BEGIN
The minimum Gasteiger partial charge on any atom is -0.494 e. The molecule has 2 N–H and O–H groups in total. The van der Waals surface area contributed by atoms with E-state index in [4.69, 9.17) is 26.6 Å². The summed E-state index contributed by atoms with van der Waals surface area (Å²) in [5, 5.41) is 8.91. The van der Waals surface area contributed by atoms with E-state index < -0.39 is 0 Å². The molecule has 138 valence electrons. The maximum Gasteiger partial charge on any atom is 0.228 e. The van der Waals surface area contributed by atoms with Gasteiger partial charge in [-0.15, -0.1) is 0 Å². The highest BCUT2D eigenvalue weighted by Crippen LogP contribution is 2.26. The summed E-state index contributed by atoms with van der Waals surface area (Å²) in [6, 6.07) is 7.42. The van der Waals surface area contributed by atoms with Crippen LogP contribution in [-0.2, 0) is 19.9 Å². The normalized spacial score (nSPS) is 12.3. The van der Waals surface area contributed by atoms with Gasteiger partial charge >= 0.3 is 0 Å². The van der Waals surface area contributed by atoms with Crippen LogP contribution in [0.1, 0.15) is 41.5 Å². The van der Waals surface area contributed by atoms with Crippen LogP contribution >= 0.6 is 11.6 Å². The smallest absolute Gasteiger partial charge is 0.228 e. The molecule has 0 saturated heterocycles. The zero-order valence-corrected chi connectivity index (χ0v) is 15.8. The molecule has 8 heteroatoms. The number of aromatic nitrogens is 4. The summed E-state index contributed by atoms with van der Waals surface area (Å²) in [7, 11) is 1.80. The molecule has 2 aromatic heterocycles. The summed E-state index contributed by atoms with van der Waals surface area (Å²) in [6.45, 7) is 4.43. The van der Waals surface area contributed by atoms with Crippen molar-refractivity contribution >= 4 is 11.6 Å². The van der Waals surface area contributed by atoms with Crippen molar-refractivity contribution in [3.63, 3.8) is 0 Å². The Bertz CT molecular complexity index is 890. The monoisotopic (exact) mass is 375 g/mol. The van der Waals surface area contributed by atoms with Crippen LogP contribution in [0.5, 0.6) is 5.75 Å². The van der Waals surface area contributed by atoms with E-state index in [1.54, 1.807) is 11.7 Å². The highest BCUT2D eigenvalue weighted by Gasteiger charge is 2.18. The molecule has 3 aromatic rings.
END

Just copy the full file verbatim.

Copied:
The minimum Gasteiger partial charge on any atom is -0.494 e. The molecule has 2 N–H and O–H groups in total. The van der Waals surface area contributed by atoms with E-state index in [4.69, 9.17) is 26.6 Å². The summed E-state index contributed by atoms with van der Waals surface area (Å²) in [5, 5.41) is 8.91. The van der Waals surface area contributed by atoms with E-state index < -0.39 is 0 Å². The molecule has 138 valence electrons. The maximum Gasteiger partial charge on any atom is 0.228 e. The van der Waals surface area contributed by atoms with Gasteiger partial charge in [-0.15, -0.1) is 0 Å². The highest BCUT2D eigenvalue weighted by Crippen LogP contribution is 2.26. The summed E-state index contributed by atoms with van der Waals surface area (Å²) in [6, 6.07) is 7.42. The van der Waals surface area contributed by atoms with Crippen LogP contribution in [-0.2, 0) is 19.9 Å². The normalized spacial score (nSPS) is 12.3. The van der Waals surface area contributed by atoms with Gasteiger partial charge >= 0.3 is 0 Å². The van der Waals surface area contributed by atoms with Crippen LogP contribution in [0.1, 0.15) is 41.5 Å². The van der Waals surface area contributed by atoms with Crippen LogP contribution >= 0.6 is 11.6 Å². The smallest absolute Gasteiger partial charge is 0.228 e. The molecule has 0 saturated heterocycles. The zero-order valence-corrected chi connectivity index (χ0v) is 15.8. The molecule has 8 heteroatoms. The number of aromatic nitrogens is 4. The summed E-state index contributed by atoms with van der Waals surface area (Å²) in [7, 11) is 1.80. The molecule has 2 aromatic heterocycles. The summed E-state index contributed by atoms with van der Waals surface area (Å²) in [6.45, 7) is 4.43. The van der Waals surface area contributed by atoms with Crippen molar-refractivity contribution >= 4 is 11.6 Å². The van der Waals surface area contributed by atoms with Crippen molar-refractivity contribution in [3.63, 3.8) is 0 Å². The Bertz CT molecular complexity index is 890. The monoisotopic (exact) mass is 375 g/mol. The van der Waals surface area contributed by atoms with Crippen LogP contribution in [0.5, 0.6) is 5.75 Å². The van der Waals surface area contributed by atoms with E-state index in [1.54, 1.807) is 11.7 Å². The highest BCUT2D eigenvalue weighted by Gasteiger charge is 2.18. The molecule has 3 aromatic rings.